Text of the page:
Published Sunday, January 20, 2013
By MARIANNE THOMASSON
The most authentic creativity is a “conversation between myself and my soul,” Sue Monk Kidd said at her recent lecture at the Centre for Performing and Visual Arts in Newnan.
Kidd, the author of “The Secret Life of Bees,” was the first to present in the Anne Quinn Powell Authors’ Series, sponsored by Central Baptist Church and the Centre.
“My writing life was probably inborn in a little town in Georgia. I listened to my father tell stories to me and my brothers. He told of a trickster mule that would go through the cafeteria. He invented Chewing Gum Bum, who blew bubbles so big, he would fly away. He told about a cabbage so big a little girl could live in it,” she told a January audience at the Centre.
“At age 10, I thought there was no better thing than weaving these stories. I started announcing I was going to be a writer, having found a true small light in myself at an early age. Then I lost it, then I had to find it again, then lost it,” she said.
“My first lack of courage was” going to college and studying nursing, leaving writing behind, she continued. “After a while I became homesick for my place of belonging (writing).”
On her 30th birthday, Kidd announced to her husband and two toddlers that she was going to be a writer. It seemed so absurd and “so completely foolish that I wondered how I would even attempt.”
Kidd had worked in hospitals but knew nothing about creative writing. “Deep gladness is what you love and it is incumbent upon us to find this gladness.”
She continued, “The imagination needs time to browse. It looks on the outside like loitering. ‘Being’ is crucial to the life of a soul. Most of us feel besieged by life. The world seduces us with an artificial sense of urgency. We need refuge from our driven selves. Technology malfunctions 24/7, but our minds do not. Our souls have much slower rhythms.”
For 10 years, she wrote short narratives for Guide Posts.
Her first piece of fiction was the first chapter of “Bees.”
“I took it to a writers’ conference. The teacher read it and said he didn’t think it had promise as a novel” and advised her to turn it into a short story. She did and submitted it to a small academic journal that paid $35 and gave her 10 free copies.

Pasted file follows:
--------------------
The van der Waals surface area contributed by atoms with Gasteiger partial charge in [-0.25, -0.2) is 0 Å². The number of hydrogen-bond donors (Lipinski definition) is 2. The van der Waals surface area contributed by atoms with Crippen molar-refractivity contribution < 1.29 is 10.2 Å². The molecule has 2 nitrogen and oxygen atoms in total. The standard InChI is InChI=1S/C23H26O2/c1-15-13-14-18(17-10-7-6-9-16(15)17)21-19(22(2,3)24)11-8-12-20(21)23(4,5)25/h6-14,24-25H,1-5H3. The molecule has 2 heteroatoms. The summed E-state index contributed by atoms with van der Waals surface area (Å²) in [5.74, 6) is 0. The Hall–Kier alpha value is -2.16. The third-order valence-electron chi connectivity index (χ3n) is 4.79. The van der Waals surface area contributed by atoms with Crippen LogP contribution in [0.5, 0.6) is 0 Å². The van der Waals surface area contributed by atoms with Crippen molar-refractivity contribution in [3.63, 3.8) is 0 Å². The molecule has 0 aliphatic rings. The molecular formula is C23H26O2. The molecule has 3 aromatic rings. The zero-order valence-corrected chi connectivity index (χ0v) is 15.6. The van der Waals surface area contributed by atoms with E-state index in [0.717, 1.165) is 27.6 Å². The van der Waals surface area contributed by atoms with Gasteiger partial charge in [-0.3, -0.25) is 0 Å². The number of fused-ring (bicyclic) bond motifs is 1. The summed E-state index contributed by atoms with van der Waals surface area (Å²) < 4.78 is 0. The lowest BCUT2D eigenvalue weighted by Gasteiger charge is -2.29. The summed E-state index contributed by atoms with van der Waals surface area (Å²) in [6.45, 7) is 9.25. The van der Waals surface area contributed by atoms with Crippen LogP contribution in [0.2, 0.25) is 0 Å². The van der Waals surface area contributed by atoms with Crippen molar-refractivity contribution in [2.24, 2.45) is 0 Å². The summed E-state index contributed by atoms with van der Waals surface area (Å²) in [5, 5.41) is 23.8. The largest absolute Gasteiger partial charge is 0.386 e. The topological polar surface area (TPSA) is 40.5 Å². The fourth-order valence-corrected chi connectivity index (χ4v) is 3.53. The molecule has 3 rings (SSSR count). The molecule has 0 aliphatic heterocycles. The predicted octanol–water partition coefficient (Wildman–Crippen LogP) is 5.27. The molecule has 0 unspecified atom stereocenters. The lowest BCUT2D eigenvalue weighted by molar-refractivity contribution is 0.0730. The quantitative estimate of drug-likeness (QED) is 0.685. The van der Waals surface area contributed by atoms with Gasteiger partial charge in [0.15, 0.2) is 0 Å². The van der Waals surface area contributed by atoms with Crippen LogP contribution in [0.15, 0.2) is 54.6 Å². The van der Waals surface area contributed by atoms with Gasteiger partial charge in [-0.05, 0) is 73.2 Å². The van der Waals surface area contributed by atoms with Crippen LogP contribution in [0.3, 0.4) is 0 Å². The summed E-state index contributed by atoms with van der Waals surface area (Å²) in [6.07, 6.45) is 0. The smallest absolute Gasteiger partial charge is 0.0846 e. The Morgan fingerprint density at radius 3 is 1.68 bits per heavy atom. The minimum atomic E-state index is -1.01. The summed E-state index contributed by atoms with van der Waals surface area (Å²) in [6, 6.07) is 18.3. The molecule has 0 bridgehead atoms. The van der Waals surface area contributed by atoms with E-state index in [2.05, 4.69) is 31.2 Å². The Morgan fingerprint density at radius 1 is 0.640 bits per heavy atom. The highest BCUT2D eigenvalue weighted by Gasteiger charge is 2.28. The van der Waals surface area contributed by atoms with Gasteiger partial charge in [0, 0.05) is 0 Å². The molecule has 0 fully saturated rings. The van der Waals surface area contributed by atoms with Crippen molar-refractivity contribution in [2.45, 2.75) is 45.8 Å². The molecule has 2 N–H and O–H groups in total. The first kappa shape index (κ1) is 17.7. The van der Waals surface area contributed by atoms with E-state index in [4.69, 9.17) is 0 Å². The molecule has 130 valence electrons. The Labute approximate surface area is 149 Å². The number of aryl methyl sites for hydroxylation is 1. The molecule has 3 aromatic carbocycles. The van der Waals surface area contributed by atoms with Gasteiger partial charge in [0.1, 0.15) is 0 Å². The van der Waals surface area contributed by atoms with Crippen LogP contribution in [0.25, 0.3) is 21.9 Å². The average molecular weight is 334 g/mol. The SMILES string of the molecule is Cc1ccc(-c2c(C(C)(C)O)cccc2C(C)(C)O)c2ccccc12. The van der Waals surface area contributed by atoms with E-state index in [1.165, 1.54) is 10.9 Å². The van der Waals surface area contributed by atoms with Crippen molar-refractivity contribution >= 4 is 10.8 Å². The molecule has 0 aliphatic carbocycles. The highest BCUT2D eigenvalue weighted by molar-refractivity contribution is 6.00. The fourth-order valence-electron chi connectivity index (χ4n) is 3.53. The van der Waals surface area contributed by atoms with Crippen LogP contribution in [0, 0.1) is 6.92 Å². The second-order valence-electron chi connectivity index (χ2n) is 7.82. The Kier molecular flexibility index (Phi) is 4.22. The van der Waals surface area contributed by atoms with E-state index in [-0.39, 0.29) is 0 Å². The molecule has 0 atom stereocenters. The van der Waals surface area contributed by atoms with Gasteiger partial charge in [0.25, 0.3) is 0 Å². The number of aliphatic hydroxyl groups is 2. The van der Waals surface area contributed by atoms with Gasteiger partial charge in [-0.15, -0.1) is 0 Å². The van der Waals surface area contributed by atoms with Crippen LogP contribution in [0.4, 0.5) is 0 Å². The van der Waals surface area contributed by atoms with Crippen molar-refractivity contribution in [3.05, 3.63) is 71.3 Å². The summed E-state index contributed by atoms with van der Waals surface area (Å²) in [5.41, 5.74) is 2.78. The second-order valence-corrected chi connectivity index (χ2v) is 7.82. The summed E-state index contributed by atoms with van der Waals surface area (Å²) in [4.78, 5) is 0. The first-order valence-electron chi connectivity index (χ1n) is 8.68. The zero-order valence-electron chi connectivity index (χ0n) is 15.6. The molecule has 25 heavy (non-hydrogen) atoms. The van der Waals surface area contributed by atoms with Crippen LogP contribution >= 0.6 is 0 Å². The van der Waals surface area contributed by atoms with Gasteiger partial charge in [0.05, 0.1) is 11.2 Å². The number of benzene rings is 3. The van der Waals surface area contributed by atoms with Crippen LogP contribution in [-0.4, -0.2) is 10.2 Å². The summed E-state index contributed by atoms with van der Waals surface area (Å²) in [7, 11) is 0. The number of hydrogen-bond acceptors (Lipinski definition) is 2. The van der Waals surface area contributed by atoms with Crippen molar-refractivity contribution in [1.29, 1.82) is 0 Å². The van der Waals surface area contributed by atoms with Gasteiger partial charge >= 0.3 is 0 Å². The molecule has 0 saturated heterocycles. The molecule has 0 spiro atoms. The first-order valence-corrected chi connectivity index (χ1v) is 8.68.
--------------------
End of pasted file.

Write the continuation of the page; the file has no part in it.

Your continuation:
Then she moved on, writing short stories for four more years.
“I was invited to read a short story at the New York Arts Club. When I was speaking with someone in New York, I was told, ‘You should be reading something Southern. People love that stuff up here.’ I read the first chapter of ‘Bees’ and a literary agent was at my elbow and said, ‘I hope that’s the first chapter of your novel.’ I had gone full circle and worked on ‘Bees’ for the next three years,” she said.
“Bees began with a childhood memory,” she said. “We lived in Sylvester, Ga., population 3,500. Bees lived in the walls for 18 years. My father tried everything to get rid of the bees. Finally we gave up and lived with them. They made an unearthly sound and we were told there may be as many as 50,000 bees in the wall. So my mother turned the room into a guest room. When the occasional guest would come, we would clean the honey off of the floor. Like any Southern eccentric family, we just normalized it and went on.
“My husband and I went to a dinner party while I was trying to write fiction. He told the story of his sleeping in the guest bedroom. He was actually stung that night. I began to imagine an adolescent girl in the room with bees,” she said. Then she needed to decide who this girl was and what does she want. She was Lily Melissa Owens lying in that bed wanting her mother.
In her travels, Kidd said she had been unduly consoled many times for her wretched childhood. She was never made to kneel on grits and about the only similarities between her and Lily are they are both from small Southern towns, both wanted to write, both observed civil rights unrest, both rolled their hair on grape juice cans and they both had black caretakers.
In “Bees” she “wanted to write about a sanctuary of women, the sisterhoods, bonds and strengths of women taking in this child.” In doing so, she exposed the luminosity and the darkness of the South meeting.
“Racism is the great wound of the South — an American wound,” she said.
“Besides racism being a major motif in the novel, so is a quest for love, a search for a place of belonging, home and family. I just wanted to write a good story that would make my mama proud.”
Kidd hadn’t realized how far the book had traveled until one night in Boston she was in a hotel room watching “Jeopardy” on television. The inverted question was “Sue Monk’s debut novel is about this insect.”
“I shouted ‘BEES!’” at the TV.
Her next novel, “The Mermaid Chair,” is about a woman who falls in love with a benedictine monk.
Her latest book, “Traveling with Pomegranates,” is a co-written with her daughter, with each writing alternating chapters over a course of three years. While it might seem like a travelogue going from Greece to France and back to Greece, it is more of the adjustment between a woman fresh out of college and her mother, who has just turned 50. “This was the hardest book I’ve written, but it is the most satisfying,” she said.
Her next novel, probably out in the spring of 2014, takes place in Charleston. The two main characters are a slave and the daughter of a wealthy plantation owner who turns into an abolitionist.
Kidd and her husband, Sandy, live in Florida.